How Colleges & Universities Can Meet Today's Skills-Gap Challenges
It's a national disgrace, and epic opportunity.
Recent articles in the Wall Street Journal, the Financial Times, and other leading publications point out that our investment in training is a national disgrace.
This should come as no surprise. Despite lip service about people-as-our-most-important-asset, many organizations in the United States are under- training employees.
Analyze the global competition, and the story gets grimmer. The Germans, Chinese, South Koreans, Japanese and many others outspend us widely on training related to skill refurbishment and upgrading.
Turning Problems Into Opportunities
Many believe that the future has already happened. There is a time lag between investments in training and its full impact.
In short, many now believe the growing skills gap in the United States and our failure to remedy the situation will lead to loss of competitive advantage in many industries.
Organizations nationwide are now turning or returning to the notion that they must launch or re-energize their existing Corporate University. Further, more businesses are realizing credentials based on rigorous certification exams will be more valuable in the future than a college degree.
This realization is leading to more collaboration between internal training organizations and colleges and universities, especially community colleges. Also, schools can expect new opportunities for obtaining federal and state funding aimed at closing the skills gap.
Here's an excerpt from the National Skills Coalition:
"In 1998, Congress passed the Workforce Investment Act (WIA), replacing the Job Training Partnership Act (JTPA) as the largest single source of federal funding for workforce development activities.
WIA was to create a universal access system of one-stop career centers, which would provide access to training and employment services for a range of workers, including low-income adults, low-income youth, and dislocated workers.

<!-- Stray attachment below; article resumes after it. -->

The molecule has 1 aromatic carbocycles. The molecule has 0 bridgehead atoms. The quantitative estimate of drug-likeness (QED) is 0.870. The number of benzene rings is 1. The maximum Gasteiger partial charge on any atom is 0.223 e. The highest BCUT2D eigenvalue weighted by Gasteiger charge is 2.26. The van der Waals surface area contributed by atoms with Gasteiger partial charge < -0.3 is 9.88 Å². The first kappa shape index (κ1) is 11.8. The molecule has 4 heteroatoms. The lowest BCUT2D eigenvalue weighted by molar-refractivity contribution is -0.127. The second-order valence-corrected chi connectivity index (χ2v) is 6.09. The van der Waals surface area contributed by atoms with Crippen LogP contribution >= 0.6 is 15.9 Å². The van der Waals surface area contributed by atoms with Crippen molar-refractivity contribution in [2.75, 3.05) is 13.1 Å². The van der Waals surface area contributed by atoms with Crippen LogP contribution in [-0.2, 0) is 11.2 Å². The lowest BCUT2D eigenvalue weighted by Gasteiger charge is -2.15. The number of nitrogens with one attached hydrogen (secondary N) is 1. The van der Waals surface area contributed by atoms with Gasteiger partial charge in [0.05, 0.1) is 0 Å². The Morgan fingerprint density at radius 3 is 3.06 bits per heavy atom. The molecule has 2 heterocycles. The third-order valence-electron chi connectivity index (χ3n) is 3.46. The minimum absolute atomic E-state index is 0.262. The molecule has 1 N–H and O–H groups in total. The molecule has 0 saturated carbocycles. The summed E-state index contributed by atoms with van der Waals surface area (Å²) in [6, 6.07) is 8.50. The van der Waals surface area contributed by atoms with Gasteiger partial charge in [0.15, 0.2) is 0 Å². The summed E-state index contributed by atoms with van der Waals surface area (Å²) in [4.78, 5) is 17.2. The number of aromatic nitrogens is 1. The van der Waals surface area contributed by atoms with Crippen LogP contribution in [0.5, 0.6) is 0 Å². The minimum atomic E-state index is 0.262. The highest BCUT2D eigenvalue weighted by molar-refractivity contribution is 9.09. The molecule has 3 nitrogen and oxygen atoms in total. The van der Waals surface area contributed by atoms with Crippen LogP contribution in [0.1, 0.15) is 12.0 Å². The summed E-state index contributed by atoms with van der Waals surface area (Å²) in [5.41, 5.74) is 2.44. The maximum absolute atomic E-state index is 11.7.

As part of the American Recovery and Reinvestment Act of 2009, Congress made substantial, badly-needed new investments in WIA.
As Congress looks to reauthorize WIA in 2012 it will be an opportunity to help ensure our nation’s workers receive the services and supports they need to go back to work and begin rebuilding our economy.
Ensuring that every U.S. worker has at least an industry certification, vocational degree or two years of college should be a national priority."
Join Human Resources IQ's Online Programs & Education for Colleges & Universities event to gain strategies for delivering, marketing, and growing online.
This conference will illustrate how internal training organizations are forging collaborative relationships with institutions of higher education; how internal training organizations nationwide are crafting and implementing innovative programs with schools to close identified skill gaps; and how schools are tapping into WIA and other sources of skills-gap funding.
Register yourself––and team of key people––today!
For more information visit www.onlinelearningandeducation.com